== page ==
For any artists looking to be discovered, can you describe how you searched for an artist for Sons of the Devil?
I feel VERY lucky. I was searching an international portfolio website called Behance when I came across Toni Infante’s work. I also tried DeviantArt and inquired using social media.
What were some of the challenges of working with a less experienced artist?
Honestly, I don’t look at his art or our lack of American comic credits and think “less experienced.” He is a professional artist with an amazing skillset, and I haven’t had any challenges that you might associate with a new artist.
Were there any benefits?
Only that I get the honor of working with him.
Was it hard letting go of the coloring duties for Sons of the Devil?
Not really. I’ve been coloring for 20 years and have had my fill. Of course, him showing me great coloring samples helped to make the decision easy.
You’re perhaps best known in the comics scene for your collaborations with Francis Manapul. Has it been difficult in any ways to be seen as a writer in your own right?
Not really. I made the decision to do my own solo stuff very early on, so that I could carve out my own identity as a writer. I self-published a book called Foster early on in our Flash run and did a 12-issue Black Bat story for Dynamite. I think it took a little more time for me to build trust within DC editorial so that they saw me as an individual in collaboration with Francis and not just the guy that he brought in to help. But to their credit, they have been very supportive of me and have allowed me amazing opportunities to shine on my own with Rogues Rebellion, Injustice and a few solo arcs on Flash. Oddly enough, I think Francis has had a tougher time being seen as a writer because he is such an amazing artist that it overshadowed his own writing chops. But he IS a writer/storyteller and has future plans to do his own solo stuff.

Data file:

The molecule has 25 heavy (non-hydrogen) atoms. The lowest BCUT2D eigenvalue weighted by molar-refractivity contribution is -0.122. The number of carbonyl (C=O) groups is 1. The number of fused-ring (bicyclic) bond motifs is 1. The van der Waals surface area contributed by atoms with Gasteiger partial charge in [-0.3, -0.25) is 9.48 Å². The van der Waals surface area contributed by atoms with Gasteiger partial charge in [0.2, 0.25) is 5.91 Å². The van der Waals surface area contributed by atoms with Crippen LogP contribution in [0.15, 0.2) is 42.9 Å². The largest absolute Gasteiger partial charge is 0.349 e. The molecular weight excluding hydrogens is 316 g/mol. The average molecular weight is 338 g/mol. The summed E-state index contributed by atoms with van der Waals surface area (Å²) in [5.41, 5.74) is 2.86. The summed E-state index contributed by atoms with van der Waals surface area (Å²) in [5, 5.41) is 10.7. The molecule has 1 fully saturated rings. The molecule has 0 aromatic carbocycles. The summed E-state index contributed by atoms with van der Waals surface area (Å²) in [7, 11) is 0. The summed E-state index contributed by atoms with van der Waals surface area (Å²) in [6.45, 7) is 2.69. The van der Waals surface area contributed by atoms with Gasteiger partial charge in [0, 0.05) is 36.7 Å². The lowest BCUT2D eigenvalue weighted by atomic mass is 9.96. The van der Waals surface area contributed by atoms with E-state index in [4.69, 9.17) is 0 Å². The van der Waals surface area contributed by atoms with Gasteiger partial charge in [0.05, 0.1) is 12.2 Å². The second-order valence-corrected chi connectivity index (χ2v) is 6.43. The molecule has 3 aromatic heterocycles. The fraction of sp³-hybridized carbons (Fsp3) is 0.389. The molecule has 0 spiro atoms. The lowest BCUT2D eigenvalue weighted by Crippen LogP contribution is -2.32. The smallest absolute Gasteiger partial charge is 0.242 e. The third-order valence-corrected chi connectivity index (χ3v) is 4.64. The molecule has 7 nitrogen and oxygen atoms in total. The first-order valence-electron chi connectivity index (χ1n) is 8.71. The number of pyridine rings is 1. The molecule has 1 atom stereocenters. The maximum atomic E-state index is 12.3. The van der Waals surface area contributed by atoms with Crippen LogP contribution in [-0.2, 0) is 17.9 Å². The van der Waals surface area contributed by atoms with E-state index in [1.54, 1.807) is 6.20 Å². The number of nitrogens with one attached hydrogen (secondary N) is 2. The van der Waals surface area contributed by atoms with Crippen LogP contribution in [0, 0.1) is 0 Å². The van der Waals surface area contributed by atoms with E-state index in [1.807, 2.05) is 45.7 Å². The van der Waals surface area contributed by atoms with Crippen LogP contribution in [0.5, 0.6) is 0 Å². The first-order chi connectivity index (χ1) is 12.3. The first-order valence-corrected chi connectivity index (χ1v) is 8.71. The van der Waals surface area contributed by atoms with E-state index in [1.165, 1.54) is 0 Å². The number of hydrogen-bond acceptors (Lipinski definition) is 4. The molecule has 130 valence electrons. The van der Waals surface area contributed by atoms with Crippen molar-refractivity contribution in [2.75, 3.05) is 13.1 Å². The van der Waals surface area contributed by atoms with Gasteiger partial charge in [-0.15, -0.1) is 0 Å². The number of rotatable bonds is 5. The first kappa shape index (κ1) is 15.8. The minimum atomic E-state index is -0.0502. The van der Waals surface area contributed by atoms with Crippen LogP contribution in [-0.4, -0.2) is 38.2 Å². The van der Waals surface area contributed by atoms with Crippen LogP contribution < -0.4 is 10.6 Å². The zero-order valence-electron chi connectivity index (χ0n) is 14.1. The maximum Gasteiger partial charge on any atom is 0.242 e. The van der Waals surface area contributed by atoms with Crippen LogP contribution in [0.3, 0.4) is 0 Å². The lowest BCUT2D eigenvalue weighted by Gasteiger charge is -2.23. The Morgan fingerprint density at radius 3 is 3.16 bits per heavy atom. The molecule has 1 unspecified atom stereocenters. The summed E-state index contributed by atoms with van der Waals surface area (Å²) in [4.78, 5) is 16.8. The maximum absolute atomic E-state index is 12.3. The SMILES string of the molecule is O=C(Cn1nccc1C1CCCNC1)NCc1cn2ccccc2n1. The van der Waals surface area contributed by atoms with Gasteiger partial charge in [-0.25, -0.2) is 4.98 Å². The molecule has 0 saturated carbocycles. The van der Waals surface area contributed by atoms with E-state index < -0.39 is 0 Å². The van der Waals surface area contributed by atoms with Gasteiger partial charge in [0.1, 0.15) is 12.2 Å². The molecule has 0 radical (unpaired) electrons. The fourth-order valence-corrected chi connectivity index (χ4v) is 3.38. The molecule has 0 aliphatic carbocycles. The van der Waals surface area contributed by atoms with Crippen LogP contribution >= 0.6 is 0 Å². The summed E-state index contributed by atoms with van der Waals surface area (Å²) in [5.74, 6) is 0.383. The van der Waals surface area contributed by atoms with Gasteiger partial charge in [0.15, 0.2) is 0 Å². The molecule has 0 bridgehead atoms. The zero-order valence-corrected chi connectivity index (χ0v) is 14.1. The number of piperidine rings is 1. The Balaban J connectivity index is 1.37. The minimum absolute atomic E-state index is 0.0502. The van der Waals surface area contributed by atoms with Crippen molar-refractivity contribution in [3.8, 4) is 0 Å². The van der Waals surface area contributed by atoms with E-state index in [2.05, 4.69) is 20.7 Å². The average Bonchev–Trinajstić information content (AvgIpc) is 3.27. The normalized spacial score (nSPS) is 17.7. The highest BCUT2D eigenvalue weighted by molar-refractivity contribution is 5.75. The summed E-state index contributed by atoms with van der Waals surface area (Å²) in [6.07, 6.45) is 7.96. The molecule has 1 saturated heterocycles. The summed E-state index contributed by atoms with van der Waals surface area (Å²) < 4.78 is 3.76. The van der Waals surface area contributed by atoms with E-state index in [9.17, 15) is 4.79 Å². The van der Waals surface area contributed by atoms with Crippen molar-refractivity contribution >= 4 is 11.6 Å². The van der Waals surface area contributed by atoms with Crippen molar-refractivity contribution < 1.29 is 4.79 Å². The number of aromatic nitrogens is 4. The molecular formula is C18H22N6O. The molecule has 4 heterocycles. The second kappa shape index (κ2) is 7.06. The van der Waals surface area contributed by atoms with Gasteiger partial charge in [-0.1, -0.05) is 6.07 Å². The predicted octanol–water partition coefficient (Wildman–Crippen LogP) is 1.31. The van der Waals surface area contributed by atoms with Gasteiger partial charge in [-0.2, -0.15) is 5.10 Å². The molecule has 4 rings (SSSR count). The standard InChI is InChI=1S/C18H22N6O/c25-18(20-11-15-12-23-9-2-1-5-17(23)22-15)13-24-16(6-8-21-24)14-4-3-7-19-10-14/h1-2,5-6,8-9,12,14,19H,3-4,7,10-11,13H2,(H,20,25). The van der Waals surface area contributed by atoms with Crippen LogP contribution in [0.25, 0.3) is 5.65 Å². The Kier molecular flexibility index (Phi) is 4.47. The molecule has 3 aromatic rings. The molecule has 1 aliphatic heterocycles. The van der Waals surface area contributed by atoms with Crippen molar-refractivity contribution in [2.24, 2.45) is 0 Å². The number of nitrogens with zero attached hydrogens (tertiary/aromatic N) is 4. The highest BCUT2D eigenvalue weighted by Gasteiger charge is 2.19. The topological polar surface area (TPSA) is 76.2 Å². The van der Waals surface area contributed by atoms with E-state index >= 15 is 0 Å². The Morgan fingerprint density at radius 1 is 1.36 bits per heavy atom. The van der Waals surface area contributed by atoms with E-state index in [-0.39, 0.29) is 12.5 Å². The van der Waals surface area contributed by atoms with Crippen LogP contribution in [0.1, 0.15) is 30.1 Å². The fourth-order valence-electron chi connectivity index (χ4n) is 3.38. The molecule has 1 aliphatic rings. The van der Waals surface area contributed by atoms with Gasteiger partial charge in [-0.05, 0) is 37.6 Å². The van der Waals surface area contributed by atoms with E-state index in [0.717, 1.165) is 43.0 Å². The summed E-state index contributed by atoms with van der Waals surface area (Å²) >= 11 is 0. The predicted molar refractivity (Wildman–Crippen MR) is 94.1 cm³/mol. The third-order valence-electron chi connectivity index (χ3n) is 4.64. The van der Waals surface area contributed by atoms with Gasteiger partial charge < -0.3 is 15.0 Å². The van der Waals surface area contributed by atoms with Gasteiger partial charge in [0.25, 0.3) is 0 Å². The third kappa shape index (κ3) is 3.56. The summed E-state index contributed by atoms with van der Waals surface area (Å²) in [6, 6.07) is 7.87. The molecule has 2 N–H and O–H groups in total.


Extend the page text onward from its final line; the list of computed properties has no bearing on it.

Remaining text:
What are your hopes for Sons of the Devil professionally, creatively and personally?
Personally and creatively, I am always trying to grow as a writer and tell personal stories that resonate. So my hope is that each project I do is better than the last. Professionally, I would love for SOTD to be an ongoing series AND a television series.
Do you think the amount of great output from Image Comics good for business, or does it make it harder for your book to stand out?
I think there is always room for good books from every corner of publishing. The Image brand is obviously something any creator would want to be associated with. The amount of quality content that Image puts out means that retailers and fans will be more likely to try the book because Image’s track record is a promise of quality. As far as standing out among the other great books, I think that’s a challenge no matter how many books Image is publishing. There are 400 books that come out in a given month… so standing out is bound to be a challenge,
What’s the most exciting part of taking the plunge with a creator-owned series from Image?
Being able to tell the stories I want to tell EXACTLY how I want to tell them. Unfiltered.
You can find Brian on Twitter and his name on issues and trades in comic shops across the world.
Injustice Gods Among Us: Year Four #1
Writer: Brian Buccellato
Art: Bruno Redondo
Inks: Juan Albarrran
Colors: Rex Lokus
Publisher: DC Comics
Since the series inception under writer Tom Taylor, Injustice Gods Among Us digital first book (based on the hit game by Mortal Kombat creator Netherrealm Studios) has been one of the overall best books in DC Comics line up. Now under the meticulous pen of current Detective Comics co-writer Brian Buccellato, Injustice methodically kicks off its Year Four story.